As you have taught over the years, have you noticed a difference in the performance among your male and female students? Have you found performance gaps more of an individual issue or gender issue?
Popular has been the phrase “men are from Mars, women are from Venus” deriving from a book published under that very title in 1992 by John Gary. And for years the notion was accepted: boys and girls have different brains with different strengths. Several parents and educators began excusing poor performance as a result of gender.
However, as researchers have continued to study the differences of the male and female brain they have found the differences to be much more minimal than originally believed, now a popular saying among researchers is: “men are from North Dakota, women are from South Dakota.”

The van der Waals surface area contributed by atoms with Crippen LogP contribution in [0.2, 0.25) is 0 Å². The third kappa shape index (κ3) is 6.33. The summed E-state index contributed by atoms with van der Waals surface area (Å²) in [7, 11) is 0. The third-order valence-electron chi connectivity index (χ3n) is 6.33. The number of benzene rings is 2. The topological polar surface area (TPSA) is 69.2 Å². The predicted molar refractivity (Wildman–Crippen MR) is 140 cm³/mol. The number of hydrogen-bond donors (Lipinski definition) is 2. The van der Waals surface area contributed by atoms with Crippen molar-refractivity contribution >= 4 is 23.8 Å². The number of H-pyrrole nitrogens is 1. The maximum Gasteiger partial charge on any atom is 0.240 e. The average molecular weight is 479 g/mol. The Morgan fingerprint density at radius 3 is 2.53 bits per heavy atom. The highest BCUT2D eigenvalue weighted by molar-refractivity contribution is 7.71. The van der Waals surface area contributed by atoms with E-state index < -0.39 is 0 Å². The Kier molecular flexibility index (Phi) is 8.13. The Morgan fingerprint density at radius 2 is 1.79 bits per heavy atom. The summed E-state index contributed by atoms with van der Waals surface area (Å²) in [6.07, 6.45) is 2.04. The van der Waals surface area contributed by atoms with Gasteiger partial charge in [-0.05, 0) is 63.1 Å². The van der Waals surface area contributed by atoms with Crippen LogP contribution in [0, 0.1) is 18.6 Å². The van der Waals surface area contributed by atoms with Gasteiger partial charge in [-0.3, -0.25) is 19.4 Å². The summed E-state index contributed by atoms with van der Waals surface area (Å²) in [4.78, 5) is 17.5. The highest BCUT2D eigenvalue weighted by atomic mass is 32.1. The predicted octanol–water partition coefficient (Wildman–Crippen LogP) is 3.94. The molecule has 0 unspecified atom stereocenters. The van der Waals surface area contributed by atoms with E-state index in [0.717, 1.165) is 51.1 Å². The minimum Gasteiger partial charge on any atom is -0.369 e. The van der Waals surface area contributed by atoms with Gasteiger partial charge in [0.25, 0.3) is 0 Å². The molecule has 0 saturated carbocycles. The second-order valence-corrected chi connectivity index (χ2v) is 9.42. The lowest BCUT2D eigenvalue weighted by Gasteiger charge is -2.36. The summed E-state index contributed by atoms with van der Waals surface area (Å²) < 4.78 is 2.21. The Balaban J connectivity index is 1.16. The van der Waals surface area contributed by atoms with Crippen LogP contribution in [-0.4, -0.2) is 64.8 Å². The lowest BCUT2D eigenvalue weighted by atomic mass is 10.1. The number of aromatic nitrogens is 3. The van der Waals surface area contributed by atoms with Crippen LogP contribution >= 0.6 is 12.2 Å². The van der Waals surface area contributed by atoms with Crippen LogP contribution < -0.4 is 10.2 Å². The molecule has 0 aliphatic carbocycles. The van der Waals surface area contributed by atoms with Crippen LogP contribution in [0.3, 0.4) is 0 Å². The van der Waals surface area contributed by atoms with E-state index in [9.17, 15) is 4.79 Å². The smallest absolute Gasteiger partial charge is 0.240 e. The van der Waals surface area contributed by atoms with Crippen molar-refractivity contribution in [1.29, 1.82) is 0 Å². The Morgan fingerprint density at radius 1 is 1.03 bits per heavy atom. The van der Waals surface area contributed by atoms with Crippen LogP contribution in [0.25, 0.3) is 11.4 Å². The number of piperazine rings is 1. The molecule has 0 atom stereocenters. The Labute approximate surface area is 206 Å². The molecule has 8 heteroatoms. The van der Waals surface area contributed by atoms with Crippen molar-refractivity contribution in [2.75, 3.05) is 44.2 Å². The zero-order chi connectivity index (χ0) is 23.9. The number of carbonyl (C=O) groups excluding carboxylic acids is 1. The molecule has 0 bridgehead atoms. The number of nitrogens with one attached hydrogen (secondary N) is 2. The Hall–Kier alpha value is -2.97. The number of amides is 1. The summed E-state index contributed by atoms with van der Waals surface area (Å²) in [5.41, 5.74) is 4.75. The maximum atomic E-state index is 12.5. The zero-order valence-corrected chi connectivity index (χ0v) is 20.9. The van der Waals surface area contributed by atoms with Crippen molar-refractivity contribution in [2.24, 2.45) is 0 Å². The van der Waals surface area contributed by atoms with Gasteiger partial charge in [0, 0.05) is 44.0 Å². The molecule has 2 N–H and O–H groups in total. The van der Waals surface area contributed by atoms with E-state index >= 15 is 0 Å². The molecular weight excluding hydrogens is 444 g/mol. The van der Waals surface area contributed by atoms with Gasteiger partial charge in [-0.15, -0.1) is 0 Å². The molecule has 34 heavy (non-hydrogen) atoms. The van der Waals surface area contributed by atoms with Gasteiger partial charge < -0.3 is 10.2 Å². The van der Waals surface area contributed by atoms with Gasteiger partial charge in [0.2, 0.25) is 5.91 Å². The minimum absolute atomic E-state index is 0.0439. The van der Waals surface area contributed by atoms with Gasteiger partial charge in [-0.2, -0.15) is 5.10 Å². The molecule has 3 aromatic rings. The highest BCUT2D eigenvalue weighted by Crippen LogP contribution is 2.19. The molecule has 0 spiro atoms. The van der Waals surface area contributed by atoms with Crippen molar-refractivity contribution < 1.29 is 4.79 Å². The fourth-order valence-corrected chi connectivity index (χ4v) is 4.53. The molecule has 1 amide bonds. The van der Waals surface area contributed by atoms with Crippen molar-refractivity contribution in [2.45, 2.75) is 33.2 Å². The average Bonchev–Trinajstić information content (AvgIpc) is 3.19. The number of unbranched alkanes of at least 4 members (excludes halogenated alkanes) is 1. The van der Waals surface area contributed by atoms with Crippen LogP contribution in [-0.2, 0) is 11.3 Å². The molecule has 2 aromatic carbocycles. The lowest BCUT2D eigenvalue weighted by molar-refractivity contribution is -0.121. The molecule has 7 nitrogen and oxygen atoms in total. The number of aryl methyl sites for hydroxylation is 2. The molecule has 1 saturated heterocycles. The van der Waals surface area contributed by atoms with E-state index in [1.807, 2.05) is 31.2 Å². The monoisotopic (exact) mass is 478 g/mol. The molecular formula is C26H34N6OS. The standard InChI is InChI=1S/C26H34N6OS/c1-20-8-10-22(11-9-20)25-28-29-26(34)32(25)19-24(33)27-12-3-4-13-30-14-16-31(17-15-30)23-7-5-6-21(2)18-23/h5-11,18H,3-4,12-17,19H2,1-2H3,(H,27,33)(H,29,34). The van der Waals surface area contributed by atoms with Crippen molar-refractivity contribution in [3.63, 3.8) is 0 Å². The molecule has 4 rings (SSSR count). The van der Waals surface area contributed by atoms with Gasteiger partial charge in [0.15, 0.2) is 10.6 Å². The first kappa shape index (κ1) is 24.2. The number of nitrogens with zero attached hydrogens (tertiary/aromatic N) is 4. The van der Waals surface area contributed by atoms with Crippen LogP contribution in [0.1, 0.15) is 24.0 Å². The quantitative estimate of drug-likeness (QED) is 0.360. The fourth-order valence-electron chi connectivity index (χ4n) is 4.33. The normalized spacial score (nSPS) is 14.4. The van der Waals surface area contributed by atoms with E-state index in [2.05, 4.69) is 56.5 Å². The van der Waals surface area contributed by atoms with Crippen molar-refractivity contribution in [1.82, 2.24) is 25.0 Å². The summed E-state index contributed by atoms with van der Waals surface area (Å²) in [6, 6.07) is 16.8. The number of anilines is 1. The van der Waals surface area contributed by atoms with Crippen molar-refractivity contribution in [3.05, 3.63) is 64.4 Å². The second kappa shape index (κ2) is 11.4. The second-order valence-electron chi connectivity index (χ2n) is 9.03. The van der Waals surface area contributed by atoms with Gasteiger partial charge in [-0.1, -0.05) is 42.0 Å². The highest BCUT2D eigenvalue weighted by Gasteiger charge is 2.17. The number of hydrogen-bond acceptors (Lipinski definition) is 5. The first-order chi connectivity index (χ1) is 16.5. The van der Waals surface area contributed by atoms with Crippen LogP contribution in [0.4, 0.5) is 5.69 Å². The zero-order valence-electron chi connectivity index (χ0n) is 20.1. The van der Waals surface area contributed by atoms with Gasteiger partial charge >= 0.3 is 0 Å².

In terms of education, stereotypes have emerged that boys are better at math and science and girls are better at reading and language tasks. Is this true? Nationwide results on tests do in fact show that boys on average perform below girls on reading and above girls in math. If the gender differences between male and female brains are minimal what is causing this gap? Some researchers have found that the stereotypes themselves have become a self-fulfilling prophecy, but they are not necessarily based on science.
In a recent study supported by the National Institute of Health, a researcher took two groups of college students and had them complete a math test. The first group was told that there was typically no gender difference in performance. The second group was told that there were usually gender differences in performance. The results? In the first
So does gender affect reading ability? Only if you let it.